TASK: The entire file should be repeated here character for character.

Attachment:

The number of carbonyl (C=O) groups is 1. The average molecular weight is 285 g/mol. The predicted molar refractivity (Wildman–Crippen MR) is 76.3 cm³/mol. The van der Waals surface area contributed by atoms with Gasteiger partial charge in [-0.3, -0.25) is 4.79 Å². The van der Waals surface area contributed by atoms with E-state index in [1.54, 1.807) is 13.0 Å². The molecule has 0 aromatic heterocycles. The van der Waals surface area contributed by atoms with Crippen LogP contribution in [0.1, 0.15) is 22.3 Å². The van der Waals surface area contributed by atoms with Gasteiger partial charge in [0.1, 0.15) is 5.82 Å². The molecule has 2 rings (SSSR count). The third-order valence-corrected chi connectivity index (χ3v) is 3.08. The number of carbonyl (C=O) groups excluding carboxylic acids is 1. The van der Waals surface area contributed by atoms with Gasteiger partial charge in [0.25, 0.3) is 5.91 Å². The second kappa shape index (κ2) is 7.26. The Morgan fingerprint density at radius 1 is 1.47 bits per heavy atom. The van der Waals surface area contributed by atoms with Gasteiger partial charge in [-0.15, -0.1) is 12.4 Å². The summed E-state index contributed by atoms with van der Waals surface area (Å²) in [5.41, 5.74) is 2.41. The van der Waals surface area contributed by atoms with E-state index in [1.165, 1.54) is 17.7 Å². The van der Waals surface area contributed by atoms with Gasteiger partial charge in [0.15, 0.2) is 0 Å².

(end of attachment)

The number of carbonyl (C=O) groups is 1. The average molecular weight is 285 g/mol. The predicted molar refractivity (Wildman–Crippen MR) is 76.3 cm³/mol. The van der Waals surface area contributed by atoms with Gasteiger partial charge in [-0.3, -0.25) is 4.79 Å². The van der Waals surface area contributed by atoms with E-state index in [1.54, 1.807) is 13.0 Å². The molecule has 0 aromatic heterocycles. The van der Waals surface area contributed by atoms with Crippen LogP contribution in [0.1, 0.15) is 22.3 Å². The van der Waals surface area contributed by atoms with Gasteiger partial charge in [0.1, 0.15) is 5.82 Å². The molecule has 2 rings (SSSR count). The third-order valence-corrected chi connectivity index (χ3v) is 3.08. The number of carbonyl (C=O) groups excluding carboxylic acids is 1. The van der Waals surface area contributed by atoms with Gasteiger partial charge in [0.25, 0.3) is 5.91 Å². The second kappa shape index (κ2) is 7.26. The Morgan fingerprint density at radius 1 is 1.47 bits per heavy atom. The van der Waals surface area contributed by atoms with Gasteiger partial charge in [-0.15, -0.1) is 12.4 Å². The summed E-state index contributed by atoms with van der Waals surface area (Å²) in [5.41, 5.74) is 2.41. The van der Waals surface area contributed by atoms with E-state index in [1.165, 1.54) is 17.7 Å². The van der Waals surface area contributed by atoms with Gasteiger partial charge in [0.15, 0.2) is 0 Å².